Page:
The commander of Canada’s army has begun following through on a promise he made earlier this month to root out far-right members of the country’s military.
On Thursday, Lt.-Gen. Wayne Eyre, who assumed the post in August of last year, issued a 25-page directive that says soldiers who witness–or become aware of–racism and hateful conduct will be expected to report it to their superiors.
And if they do not, there will be serious consequences, writes the CBC’s Murray Brewster, who obtained a copy of the directive that was issued to all army units across the country.
“We will hold our members accountable for their actions,” Eyre wrote in the order.
Soldiers “at all levels will be expected to intervene and report incidents,” he said, “and where necessary, we will provide support to those affected by these behaviours.
“Failure to act is considered complicity in the event.”
Brewster reports that Eyre outlined his expectations last week at a virtual meeting of commanding officers from across the country and promised that he would give “explicit direction” on how to handle a growing number of cases of far-right extremism in the ranks, according to Brewster.
Eyre’s message was clear, according to Scott Taylor, a journalist who reports on the Canadian military: “If you have those types of beliefs — get out. We don’t want you.”
However, Brewster reports that the order still depends on the willingness of soldiers to call each other out over racist and inappropriate behaviour.
“Bystander intervention training will be key in our efforts to eliminate hateful conduct, because we all have a responsibility to act and respond if we witness hateful conduct and associated incidents,” says the order.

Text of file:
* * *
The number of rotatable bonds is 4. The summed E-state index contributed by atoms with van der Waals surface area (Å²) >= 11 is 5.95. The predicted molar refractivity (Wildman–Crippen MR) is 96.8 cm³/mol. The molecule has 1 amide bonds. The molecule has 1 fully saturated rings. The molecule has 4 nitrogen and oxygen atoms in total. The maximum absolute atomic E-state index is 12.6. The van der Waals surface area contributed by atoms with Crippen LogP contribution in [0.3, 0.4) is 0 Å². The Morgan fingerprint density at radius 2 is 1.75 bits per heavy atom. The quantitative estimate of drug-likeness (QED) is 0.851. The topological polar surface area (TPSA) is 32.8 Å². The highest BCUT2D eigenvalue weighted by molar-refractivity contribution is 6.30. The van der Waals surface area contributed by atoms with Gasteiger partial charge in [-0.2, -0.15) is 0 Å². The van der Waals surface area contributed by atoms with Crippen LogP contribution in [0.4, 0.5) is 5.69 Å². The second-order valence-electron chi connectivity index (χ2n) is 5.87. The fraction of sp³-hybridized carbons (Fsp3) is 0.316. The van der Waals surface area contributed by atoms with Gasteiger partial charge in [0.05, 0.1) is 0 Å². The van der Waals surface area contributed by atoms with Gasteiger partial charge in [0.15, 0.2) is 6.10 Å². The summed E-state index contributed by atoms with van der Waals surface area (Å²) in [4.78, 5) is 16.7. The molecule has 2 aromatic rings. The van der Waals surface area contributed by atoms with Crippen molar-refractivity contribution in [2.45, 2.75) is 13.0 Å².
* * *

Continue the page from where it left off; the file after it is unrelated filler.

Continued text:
To that end, commanding officers were told they need to keep an eye out for whistleblowers and “investigate any reports of threatening, intimidating, ostracizing, or discriminatory behaviour taken in response to a hate incident report.”
Eyre’s directive follows a CBC News investigation of the 4th Canadian Ranger Patrol Group that uncovered how Erik Myggland, a British Columbia reservist who openly supported two far-right groups, was allowed to continue serving even after he had been identified by military counterintelligence and interviewed as a potential threat.
It also comes as prosecutors in the U.S. pursue firearms charges against former Canadian army reservist Patrik Mathews, who is accused of recruiting for a white-supremacist organization in the States.
In an interview with Brewster earlier this month, Eyre said it “sickens” him to see racism and intolerance in Canadian society — especially when people holding those views want to join the military.
In July, the Canadian Armed Forces said it was implementing a new system to help monitor and track any suspected incidents of hateful conduct within its ranks, calling on a network of researchers to help military investigators.
With files from CBC News (Murray Brewster)